Even when a business is losing money, it's possible for shareholders to make money if they buy a good business at the right price. Indeed, Macarthur Minerals (CVE:MMS) stock is up 247% in the last year, providing strong gains for shareholders. Having said that, unprofitable companies are risky because they could potentially burn through all their cash and become distressed.
Given its strong share price performance, we think it's worthwhile for Macarthur Minerals shareholders to consider whether its cash burn is concerning. In this report, we will consider the company's annual negative free cash flow, henceforth referring to it as the 'cash burn'. First, we'll determine its cash runway by comparing its cash burn with its cash reserves.
Does Macarthur Minerals Have A Long Cash Runway?
You can calculate a company's cash runway by dividing the amount of cash it has by the rate at which it is spending that cash. When Macarthur Minerals last reported its balance sheet in December 2020, it had zero debt and cash worth AU$5.9m. Importantly, its cash burn was AU$5.3m over the trailing twelve months. So it had a cash runway of approximately 13 months from December 2020. That's not too bad, but it's fair to say the end of the cash runway is in sight, unless cash burn reduces drastically. Depicted below, you can see how its cash holdings have changed over time.
How Is Macarthur Minerals' Cash Burn Changing Over Time?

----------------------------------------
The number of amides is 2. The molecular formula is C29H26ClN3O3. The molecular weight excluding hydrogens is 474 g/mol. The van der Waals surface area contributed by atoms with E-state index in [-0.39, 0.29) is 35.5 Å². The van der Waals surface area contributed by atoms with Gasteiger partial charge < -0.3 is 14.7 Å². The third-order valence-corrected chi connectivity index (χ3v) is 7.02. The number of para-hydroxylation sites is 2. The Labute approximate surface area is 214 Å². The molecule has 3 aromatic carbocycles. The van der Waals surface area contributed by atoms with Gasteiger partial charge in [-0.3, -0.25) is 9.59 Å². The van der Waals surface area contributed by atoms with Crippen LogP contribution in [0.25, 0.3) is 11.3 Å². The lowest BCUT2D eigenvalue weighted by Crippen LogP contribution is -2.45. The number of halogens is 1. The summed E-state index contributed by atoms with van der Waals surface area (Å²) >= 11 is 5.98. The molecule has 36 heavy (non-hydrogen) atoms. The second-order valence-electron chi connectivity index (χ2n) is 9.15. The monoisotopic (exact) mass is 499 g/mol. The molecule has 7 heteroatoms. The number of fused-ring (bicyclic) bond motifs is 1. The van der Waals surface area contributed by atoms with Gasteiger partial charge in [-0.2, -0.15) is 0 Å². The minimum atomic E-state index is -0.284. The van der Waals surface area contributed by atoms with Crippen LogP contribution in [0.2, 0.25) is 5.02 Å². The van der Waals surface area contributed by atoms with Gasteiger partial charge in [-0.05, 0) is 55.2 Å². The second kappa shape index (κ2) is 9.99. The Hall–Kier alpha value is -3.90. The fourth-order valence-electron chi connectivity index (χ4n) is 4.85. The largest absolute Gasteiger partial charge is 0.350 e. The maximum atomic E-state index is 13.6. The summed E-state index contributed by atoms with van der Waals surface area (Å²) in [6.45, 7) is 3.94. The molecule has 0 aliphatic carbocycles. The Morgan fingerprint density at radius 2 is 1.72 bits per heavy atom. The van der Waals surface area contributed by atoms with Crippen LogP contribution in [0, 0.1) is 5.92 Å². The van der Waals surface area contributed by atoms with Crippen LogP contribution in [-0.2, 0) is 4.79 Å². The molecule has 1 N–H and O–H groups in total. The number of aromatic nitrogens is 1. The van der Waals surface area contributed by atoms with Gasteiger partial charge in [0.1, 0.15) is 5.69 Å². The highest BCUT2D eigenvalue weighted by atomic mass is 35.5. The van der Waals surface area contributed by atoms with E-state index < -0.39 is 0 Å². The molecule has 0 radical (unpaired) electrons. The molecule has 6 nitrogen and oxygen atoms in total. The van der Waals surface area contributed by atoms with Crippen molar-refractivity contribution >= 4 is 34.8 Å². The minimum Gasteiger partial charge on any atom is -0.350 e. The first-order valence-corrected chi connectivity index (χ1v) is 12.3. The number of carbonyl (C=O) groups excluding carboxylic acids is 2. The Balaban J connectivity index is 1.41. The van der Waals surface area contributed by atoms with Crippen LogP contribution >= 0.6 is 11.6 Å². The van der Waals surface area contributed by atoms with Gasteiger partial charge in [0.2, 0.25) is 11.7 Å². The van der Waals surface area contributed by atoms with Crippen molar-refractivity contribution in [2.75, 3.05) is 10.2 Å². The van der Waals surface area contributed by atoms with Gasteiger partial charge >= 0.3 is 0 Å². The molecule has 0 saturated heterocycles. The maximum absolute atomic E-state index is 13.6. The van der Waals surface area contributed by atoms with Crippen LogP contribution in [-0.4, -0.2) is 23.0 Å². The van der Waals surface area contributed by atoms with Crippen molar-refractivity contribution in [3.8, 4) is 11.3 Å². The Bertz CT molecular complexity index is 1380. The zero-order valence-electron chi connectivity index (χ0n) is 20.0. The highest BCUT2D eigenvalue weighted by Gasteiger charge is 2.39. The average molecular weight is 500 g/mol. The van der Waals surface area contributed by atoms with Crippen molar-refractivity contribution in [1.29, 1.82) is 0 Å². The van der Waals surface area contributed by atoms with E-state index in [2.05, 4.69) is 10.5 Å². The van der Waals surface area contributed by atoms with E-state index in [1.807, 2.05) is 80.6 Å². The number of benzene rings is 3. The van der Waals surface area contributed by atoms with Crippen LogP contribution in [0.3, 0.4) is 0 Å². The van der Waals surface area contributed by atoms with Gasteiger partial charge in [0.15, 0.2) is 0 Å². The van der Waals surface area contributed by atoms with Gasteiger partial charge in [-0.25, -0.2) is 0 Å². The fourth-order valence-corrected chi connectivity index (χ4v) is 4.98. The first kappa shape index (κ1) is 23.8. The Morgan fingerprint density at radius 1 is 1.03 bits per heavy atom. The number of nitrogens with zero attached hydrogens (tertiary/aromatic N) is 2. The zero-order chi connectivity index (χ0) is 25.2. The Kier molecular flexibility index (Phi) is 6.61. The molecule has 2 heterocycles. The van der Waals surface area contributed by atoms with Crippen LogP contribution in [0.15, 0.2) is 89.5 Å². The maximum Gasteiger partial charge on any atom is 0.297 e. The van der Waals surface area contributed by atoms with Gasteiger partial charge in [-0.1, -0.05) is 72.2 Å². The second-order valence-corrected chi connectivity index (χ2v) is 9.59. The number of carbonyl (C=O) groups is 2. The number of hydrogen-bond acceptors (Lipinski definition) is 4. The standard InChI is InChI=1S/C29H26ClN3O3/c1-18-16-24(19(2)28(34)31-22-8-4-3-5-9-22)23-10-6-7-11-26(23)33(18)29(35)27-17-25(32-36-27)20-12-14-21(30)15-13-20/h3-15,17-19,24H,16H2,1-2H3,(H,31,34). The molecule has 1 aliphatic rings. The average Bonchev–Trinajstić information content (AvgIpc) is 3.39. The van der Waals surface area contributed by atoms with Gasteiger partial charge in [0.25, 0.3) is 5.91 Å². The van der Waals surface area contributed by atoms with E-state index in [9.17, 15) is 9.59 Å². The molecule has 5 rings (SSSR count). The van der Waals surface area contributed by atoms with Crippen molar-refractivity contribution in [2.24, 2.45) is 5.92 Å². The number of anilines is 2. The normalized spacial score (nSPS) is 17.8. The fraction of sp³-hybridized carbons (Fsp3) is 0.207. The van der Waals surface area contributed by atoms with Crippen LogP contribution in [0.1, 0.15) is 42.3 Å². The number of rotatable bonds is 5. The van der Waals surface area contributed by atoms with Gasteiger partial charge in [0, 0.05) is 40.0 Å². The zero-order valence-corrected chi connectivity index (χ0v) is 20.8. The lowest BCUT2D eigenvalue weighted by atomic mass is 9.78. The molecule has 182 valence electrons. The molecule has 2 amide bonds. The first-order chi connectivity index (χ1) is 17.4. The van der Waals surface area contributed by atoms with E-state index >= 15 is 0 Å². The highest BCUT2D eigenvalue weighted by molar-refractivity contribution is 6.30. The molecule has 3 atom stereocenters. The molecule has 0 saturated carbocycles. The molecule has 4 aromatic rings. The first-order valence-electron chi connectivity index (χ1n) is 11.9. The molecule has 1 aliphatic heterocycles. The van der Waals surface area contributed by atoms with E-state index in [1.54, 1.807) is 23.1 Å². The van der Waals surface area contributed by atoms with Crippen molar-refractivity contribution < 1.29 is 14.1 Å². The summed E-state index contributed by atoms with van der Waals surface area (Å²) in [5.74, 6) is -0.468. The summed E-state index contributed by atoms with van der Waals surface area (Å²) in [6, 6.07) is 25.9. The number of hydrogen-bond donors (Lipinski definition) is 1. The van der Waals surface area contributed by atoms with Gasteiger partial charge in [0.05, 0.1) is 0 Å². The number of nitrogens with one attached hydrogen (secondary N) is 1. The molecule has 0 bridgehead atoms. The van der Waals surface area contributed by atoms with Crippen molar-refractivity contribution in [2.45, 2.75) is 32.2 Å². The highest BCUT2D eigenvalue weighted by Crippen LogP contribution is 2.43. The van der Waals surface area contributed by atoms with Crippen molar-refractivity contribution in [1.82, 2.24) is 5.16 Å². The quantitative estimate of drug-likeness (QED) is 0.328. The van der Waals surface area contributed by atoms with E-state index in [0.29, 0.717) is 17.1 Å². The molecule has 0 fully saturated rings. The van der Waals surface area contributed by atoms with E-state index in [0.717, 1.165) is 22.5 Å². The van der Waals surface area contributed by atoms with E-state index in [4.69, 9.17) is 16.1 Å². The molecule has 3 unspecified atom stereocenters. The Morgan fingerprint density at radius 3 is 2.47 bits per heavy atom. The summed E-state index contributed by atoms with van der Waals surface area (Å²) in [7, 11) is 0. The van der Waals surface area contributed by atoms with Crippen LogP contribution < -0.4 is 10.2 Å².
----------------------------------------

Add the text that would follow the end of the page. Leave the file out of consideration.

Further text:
Because Macarthur Minerals isn't currently generating revenue, we consider it an early-stage business. Nonetheless, we can still examine its cash burn trajectory as part of our assessment of its cash burn situation. While it hardly paints a picture of imminent growth, the fact that it has reduced its cash burn by 22% over the last year suggests some degree of prudence. Admittedly, we're a bit cautious of Macarthur Minerals due to its lack of significant operating revenues. So we'd generally prefer stocks from this list of stocks that have analysts forecasting growth.
How Hard Would It Be For Macarthur Minerals To Raise More Cash For Growth?
Even though it has reduced its cash burn recently, shareholders should still consider how easy it would be for Macarthur Minerals to raise more cash in the future. Generally speaking, a listed business can raise new cash through issuing shares or taking on debt. Commonly, a business will sell new shares in itself to raise cash and drive growth. By comparing a company's annual cash burn to its total market capitalisation, we can estimate roughly how many shares it would have to issue in order to run the company for another year (at the same burn rate).
Macarthur Minerals has a market capitalisation of AU$74m and burnt through AU$5.3m last year, which is 7.2% of the company's market value. Given that is a rather small percentage, it would probably be really easy for the company to fund another year's growth by issuing some new shares to investors, or even by taking out a loan.
So, Should We Worry About Macarthur Minerals' Cash Burn?
Macarthur Minerals appears to be in pretty good health when it comes to its cash burn situation. Not only was its cash burn reduction quite good, but its cash burn relative to its market cap was a real positive. While we're the kind of investors who are always a bit concerned about the risks involved with cash burning companies, the metrics we have discussed in this article leave us relatively comfortable about Macarthur Minerals' situation. Taking a deeper dive, we've spotted 5 warning signs for Macarthur Minerals you should be aware of, and 2 of them make us uncomfortable.
Of course, you might find a fantastic investment by looking elsewhere. So take a peek at this free list of interesting companies, and this list of stocks growth stocks (according to analyst forecasts)
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